Association of LPXN with PYK2
It has been previously reported that LPXN associates with PYK2 in cells of hematopoietic origin.(12) We have hypothesized that LPXN associates with PYK2 at specific subcellular sites such as the podosomes. Murine osteoclasts were used for immunoprecipitation of PYK2; the PYK2 immunoprecipitates were immunoblotted for LPXN, as shown in Fig. 4A. The Western blot signal for LPXN that co-immunoprecipitates with PYK2 can be detected at ∼52 kDa (Fig. 4A, lane 2); nonimmune serum (NIS) was used for the control immunoprecipitation (Fig. 4A, lane 1). Next, to determine what fraction of the total pool of PYK2 associates with LPXN, PYK2 was immunoprecipitated from murine osteoclast lysates and immunoblotted for PYK2 (Fig. 4B, lane 1). The PYK2 signal can be detected at ∼112 kDa, and it represents the total pool of immunoprecipitable PYK2 in the cell. LPXN was then immunoprecipitated from murine osteoclast lysates; the LPXN immunoprecipitate was immunoblotted for PYK2 (Fig. 4B, lane 2). As can be seen, only a small fraction of PYK2 can be detected in association with LPXN.
Given our co-immunoprecipitation data on PYK2 and LPXN, we examined whether the subcellular distribution of PYK2 colocalized with that of LPXN in the osteoclast. For this purpose, murine osteoclasts that were plated either on dentine slices (Fig. 4C) or on glass coverslips (Fig. 4D) were immunostained for both LPXN and PYK2. The cellular distribution of LPXN (green) and PYK2 (red) were strongly colocalized at or near the sealing zone in murine osteoclasts plated on dentine (Fig. 4C), whereas the two proteins colocalized weakly in murine osteoclasts that were plated on glass (Fig. 4D), as indicated in yellow. As is quite apparent, the subcellular colocalization of LPXN and PYK2 is small in osteoclasts that were plated on glass, in accordance with our previous co-immunoprecipitation data.
Tyrosine phosphorylation of LPXN-associated PYK2
LPXN is a phosphotyrosine protein.(12) Although LPXN-OC contains 10 tyrosine residues, only tyrosine residues 9 and 10 match the tyrosine phosphorylation consensus sequence. We have hypothesized that integrin-mediated stimulation of osteoclasts may promote the association of LPXN with protein tyrosine kinases and subsequent targeting to the podosomes. We examined the possibility whether osteoclast-activating cytokines could stimulate tyrosine phosphorylation of LPXN and LPXN-associated PYK2. TNF-α is a potent osteoclastogenic cytokine.(38,39) TNF-α has also been shown to increase the tyrosine phosphorylation of PYK2 and paxillin in neutrophils and fibroblasts.(40–42)Osteopontin (OPN) has been shown previously to stimulate integrin-mediated tyrosine phosphorylation of PYK2 in osteoclasts.(43) First, we examined tyrosine phosphorylation of PYK2 in response to both OPN and TNF-α. Murine osteoclasts were treated with recombinant OPN (25 μg/ml) or TNF-α (10 ng/ml) for 30 minutes. Next, LPXN was immunoprecipitated from murine osteoclast lysates; the LPXN-immunoprecipitates were immunoblotted with the PYK2-Y402 antibody, which detects tyrosine phosphorylation of PYK2 on tyrosine residue Y402. As shown in Fig. 5, both OPN and TNF-α stimulated tyrosine phosphorylation of PYK2 after 30 minutes of treatment (Fig. 5A, lanes 3-4) compared with control untreated osteoclasts (Fig. 5A, lane 2). The control immunoprecipitation with mouse IgG1 MOPC-21 is also shown (Fig. 5A, lane 1).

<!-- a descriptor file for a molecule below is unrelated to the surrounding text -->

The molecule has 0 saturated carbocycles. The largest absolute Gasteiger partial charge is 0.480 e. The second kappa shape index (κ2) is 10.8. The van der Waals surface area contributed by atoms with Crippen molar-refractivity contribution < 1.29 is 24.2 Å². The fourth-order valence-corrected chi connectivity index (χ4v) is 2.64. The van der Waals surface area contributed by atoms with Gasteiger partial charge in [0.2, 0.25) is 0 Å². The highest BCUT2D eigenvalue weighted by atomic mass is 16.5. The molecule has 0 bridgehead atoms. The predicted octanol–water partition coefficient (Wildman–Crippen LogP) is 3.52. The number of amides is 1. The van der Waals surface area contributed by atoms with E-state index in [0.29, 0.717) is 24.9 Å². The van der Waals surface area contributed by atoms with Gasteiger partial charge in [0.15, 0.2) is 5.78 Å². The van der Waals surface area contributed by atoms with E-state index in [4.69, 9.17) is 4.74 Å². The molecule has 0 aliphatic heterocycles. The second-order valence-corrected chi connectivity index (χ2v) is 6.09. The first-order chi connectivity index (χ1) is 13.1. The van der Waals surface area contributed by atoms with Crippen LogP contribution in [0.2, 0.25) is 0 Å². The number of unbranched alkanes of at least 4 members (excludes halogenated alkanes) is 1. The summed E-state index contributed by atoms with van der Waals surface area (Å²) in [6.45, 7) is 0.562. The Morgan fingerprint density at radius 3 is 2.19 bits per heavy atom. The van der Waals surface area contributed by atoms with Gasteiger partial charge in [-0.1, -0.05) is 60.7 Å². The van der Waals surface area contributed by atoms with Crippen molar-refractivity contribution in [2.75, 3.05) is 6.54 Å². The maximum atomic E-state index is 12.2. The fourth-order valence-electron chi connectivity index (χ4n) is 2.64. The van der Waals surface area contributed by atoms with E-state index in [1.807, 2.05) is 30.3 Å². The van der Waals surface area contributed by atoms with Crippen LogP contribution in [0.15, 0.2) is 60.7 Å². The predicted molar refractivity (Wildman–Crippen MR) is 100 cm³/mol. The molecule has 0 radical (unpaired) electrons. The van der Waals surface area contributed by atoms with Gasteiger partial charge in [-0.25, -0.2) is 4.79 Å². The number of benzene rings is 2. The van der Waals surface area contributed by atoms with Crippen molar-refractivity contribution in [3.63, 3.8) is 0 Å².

Next, we asked the question of whether tyrosine phosphorylation of LPXN itself could be stimulated with OPN and/or TNF-α. LPXN was immunoprecipitated from murine osteoclasts that were treated with either OPN or TNF-α. These LPXN-immunoprecipitates were immunoblotted with the phosphotyrosine antibody PY20. An increase in tyrosine phosphorylation of LPXN was apparent after treatment of murine osteoclasts with OPN (Fig. 5B, lane 2) and TNF-α (Fig. 5B, lane 3). The relatively modest increase in tyrosine phosphorylation of LPXN may be attributed to the presence of only two potential tyrosine phosphorylation sites, as previously indicated.
LPXN associates with PTP-PEST and pp125FAK
PTPs function to dephosphorylate tyrosine phosphorylated substrates.(44) PTP-PEST, a nonreceptor protein-tyrosine phosphatase, has been shown to regulate the tyrosine phosphorylation of focal adhesion-associated proteins such as FAK, paxillin, and p130Cas.(45,46) We hypothesized that, similar to paxillin, LPXN associates with PTP-PEST. We also hypothesized that if indeed LPXN is a substrate for PTP-PEST, the dephosphorylation of LPXN by the phosphatase may be to alter its association with other signaling molecules associated with the podosomes, thereby regulating turnover of the podosomal complex.
We examined whether LPXN is associated with PTP-PEST, similar to paxillin in other cell types.(47) As shown in Fig. 6, PTP-PEST (∼116 kDa) can be detected by Western blots of murine osteoclasts lysates (Fig. 6A, lane 1). Next, LPXN was immunoprecipitated from murine osteoclast lysates; the LPXN-immunoprecipitates were immunoblotted for PTP-PEST. PTP-PEST co-immunoprecipitated with LPXN (Fig. 6A, lane 2); the control immunoprecipitation was performed with the mouse IgG1 MOPC-21 (Fig. 6A, lane 3). Next, PTP-PEST was immunoprecipitated from murine osteoclast lysates; the PTP-PEST immunoprecipitates were then immunoblotted for LPXN. Our results indicate that LPXN also co-immunoprecipitated with PTP-PEST (Fig. 6B, lane 2); the results of the control immunoprecipitation with NIS are shown (Fig. 6B, lane 1).